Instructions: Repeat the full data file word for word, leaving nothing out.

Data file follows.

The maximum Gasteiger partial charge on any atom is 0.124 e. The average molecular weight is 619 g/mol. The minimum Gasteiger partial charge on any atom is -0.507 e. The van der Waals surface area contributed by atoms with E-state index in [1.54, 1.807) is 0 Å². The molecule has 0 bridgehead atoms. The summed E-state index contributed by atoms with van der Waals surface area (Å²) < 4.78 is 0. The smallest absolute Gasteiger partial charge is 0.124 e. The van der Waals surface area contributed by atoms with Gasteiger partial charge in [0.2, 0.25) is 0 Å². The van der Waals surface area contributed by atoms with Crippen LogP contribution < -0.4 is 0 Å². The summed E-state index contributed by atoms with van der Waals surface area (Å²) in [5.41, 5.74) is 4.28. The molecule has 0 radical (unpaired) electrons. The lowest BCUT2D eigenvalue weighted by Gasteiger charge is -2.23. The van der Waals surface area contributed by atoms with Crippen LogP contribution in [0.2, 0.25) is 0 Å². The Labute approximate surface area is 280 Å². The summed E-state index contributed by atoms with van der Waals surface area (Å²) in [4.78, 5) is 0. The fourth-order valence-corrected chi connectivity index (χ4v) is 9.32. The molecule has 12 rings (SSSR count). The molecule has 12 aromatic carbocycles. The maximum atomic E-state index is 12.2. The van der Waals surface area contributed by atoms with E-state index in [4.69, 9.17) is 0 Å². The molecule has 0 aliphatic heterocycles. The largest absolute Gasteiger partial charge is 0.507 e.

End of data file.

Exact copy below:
The maximum Gasteiger partial charge on any atom is 0.124 e. The average molecular weight is 619 g/mol. The minimum Gasteiger partial charge on any atom is -0.507 e. The van der Waals surface area contributed by atoms with E-state index in [1.54, 1.807) is 0 Å². The molecule has 0 bridgehead atoms. The summed E-state index contributed by atoms with van der Waals surface area (Å²) < 4.78 is 0. The smallest absolute Gasteiger partial charge is 0.124 e. The van der Waals surface area contributed by atoms with Gasteiger partial charge in [0.2, 0.25) is 0 Å². The van der Waals surface area contributed by atoms with Crippen LogP contribution < -0.4 is 0 Å². The summed E-state index contributed by atoms with van der Waals surface area (Å²) in [5.41, 5.74) is 4.28. The molecule has 0 radical (unpaired) electrons. The lowest BCUT2D eigenvalue weighted by Gasteiger charge is -2.23. The van der Waals surface area contributed by atoms with Crippen LogP contribution in [0.2, 0.25) is 0 Å². The Labute approximate surface area is 280 Å². The summed E-state index contributed by atoms with van der Waals surface area (Å²) in [4.78, 5) is 0. The fourth-order valence-corrected chi connectivity index (χ4v) is 9.32. The molecule has 12 rings (SSSR count). The molecule has 12 aromatic carbocycles. The maximum atomic E-state index is 12.2. The van der Waals surface area contributed by atoms with E-state index in [4.69, 9.17) is 0 Å². The molecule has 0 aliphatic heterocycles. The largest absolute Gasteiger partial charge is 0.507 e.